A service container, (aka DIC, Dependency Injection Container) is a special object that greatly facilitates dependencies resolution in your application and sits on Dependency Injection design pattern. Basically, this design pattern proposes to inject all needed objects and configuration into your business logic objects (aka services). It avoids the massive use of singletons, global variables or complicated factories and thus makes your code much more readable and testable. It avoids magic.
The main issue with dependency injection is how to resolve your dependencies for your services. This is where the service container takes place. The role of a service container is to build and maintain your services and their dependencies. Basically, each time you need a service, you may ask for it to the service container which will either build it with the configuration you provided, or give you the existing instance if it is already available.
In eZ Publish 5
eZ Publish 5 uses Symfony service container .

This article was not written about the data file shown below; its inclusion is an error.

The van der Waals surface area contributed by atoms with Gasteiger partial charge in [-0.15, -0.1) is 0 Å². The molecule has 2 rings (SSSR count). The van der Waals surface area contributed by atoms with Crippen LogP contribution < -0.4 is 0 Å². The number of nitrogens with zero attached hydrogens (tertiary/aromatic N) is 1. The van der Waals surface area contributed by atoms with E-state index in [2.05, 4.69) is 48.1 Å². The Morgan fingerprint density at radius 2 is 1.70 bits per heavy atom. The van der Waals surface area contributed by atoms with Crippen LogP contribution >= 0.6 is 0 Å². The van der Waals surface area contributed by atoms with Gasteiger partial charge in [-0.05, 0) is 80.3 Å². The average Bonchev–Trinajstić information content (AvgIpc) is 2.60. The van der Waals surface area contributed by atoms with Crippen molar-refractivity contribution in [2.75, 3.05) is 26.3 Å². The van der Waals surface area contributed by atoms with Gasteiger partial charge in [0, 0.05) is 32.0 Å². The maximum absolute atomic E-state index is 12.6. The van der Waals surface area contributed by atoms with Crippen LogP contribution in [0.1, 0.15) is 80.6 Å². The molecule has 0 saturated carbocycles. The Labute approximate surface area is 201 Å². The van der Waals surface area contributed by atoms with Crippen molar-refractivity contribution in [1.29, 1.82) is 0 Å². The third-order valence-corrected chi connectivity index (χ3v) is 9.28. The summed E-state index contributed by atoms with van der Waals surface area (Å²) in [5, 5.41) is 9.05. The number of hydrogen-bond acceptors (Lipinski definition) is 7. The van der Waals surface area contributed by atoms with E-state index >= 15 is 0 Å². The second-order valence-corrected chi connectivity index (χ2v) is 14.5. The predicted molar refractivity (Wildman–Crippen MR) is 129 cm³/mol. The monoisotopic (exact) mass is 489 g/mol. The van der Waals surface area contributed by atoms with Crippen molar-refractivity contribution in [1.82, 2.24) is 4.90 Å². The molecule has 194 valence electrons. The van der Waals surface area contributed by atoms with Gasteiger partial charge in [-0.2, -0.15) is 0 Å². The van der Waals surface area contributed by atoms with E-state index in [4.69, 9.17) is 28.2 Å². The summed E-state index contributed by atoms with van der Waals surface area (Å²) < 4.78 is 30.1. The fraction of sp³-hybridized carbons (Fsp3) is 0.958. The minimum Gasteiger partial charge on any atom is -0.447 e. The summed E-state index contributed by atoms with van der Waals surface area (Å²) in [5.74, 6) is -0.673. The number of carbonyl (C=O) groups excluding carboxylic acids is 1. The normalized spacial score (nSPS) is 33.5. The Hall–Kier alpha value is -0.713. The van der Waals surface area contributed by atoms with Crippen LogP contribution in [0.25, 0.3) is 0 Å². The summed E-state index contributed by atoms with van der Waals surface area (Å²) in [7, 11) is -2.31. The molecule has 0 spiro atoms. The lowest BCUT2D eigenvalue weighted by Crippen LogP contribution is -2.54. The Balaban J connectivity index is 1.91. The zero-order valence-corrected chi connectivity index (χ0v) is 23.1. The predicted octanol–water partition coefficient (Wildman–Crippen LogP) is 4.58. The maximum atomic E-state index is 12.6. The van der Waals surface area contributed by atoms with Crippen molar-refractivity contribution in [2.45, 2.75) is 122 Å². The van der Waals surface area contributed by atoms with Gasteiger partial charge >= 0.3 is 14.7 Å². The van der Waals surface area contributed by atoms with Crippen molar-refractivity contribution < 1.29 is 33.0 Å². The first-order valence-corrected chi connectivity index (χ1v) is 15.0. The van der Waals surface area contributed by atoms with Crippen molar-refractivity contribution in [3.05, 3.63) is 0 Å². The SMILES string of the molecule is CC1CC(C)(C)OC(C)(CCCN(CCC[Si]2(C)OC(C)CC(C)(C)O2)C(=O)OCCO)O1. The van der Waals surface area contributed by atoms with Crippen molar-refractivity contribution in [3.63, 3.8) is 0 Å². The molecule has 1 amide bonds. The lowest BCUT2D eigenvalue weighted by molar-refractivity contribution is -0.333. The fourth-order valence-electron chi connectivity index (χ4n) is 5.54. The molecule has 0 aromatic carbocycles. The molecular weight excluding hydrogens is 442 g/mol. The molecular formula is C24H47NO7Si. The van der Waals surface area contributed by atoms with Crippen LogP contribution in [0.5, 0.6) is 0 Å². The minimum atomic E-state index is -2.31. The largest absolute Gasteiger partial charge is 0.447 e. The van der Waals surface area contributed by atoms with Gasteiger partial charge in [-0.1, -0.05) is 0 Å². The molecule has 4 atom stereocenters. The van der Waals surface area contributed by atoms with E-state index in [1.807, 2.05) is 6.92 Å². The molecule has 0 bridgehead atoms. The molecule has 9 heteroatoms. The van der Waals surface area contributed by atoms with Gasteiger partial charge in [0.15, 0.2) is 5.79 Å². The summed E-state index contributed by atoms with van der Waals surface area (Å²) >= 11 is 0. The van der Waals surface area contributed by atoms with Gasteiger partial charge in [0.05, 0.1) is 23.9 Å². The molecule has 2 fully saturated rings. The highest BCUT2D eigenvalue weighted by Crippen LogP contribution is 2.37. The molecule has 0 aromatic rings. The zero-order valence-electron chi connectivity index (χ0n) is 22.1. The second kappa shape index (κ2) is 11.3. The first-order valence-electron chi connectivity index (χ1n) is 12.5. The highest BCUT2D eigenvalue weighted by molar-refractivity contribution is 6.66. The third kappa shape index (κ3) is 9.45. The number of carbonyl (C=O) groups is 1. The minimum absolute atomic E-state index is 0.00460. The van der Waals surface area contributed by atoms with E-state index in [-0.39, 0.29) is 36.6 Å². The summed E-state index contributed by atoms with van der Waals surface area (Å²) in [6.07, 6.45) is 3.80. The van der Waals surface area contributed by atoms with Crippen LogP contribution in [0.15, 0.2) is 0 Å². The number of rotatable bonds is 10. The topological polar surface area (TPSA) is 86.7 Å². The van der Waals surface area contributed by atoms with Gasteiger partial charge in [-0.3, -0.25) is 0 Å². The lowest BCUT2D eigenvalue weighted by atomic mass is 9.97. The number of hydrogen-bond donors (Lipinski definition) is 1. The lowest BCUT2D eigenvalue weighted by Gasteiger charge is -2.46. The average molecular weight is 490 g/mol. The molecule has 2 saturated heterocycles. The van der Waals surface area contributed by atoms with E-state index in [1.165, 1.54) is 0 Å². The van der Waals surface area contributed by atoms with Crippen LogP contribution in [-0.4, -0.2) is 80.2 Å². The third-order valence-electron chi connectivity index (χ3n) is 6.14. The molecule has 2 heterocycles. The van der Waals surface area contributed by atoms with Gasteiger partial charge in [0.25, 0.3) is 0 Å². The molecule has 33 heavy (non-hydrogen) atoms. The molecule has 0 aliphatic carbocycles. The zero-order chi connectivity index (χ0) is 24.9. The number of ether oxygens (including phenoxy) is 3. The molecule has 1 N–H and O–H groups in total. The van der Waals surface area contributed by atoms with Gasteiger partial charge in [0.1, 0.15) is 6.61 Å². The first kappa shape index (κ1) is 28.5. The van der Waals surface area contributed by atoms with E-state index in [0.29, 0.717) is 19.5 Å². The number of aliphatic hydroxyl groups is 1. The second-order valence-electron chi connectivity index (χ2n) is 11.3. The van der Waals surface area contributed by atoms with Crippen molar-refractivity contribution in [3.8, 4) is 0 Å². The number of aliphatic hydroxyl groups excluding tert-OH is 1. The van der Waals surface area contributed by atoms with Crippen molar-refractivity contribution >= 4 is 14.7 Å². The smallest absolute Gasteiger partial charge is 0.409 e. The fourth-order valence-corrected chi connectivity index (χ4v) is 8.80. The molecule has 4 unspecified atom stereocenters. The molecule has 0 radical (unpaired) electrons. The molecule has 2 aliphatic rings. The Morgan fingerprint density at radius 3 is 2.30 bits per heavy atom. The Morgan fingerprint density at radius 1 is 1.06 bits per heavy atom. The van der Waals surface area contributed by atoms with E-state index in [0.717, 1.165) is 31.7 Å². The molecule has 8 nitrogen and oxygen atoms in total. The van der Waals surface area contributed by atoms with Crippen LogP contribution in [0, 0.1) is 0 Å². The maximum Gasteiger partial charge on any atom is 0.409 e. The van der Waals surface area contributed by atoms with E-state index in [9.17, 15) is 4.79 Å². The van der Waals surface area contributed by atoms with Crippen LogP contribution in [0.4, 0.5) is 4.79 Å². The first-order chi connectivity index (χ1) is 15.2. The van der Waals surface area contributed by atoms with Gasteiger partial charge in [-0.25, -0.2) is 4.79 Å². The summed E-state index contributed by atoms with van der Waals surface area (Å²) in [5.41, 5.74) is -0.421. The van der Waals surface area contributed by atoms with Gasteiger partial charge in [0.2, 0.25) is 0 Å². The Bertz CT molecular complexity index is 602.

It is very powerful and highly configurable. We encourage you to read its dedicated documentation as it will help you understand how eZ Publish 5 services are made :
- Introduction and basic usage
- Full documentation of the Dependency Injection Component
- Base service tags
Service tags in Symfony DIC are a useful way to dedicate services to a specific purpose. They are usually used for extension points.
For instance, if you want to register a Twig extension to add custom filters, you will need to create the PHP class and declare it as a service in the DIC configuration with the twig.extension tag (see Symfony cookbook entry for a full example).
eZ Publish 5 exposes several features this way (see the list of core service tags). This is for example the case for Field Types.
You will find all service tags exposed by Symfony in its reference documentation.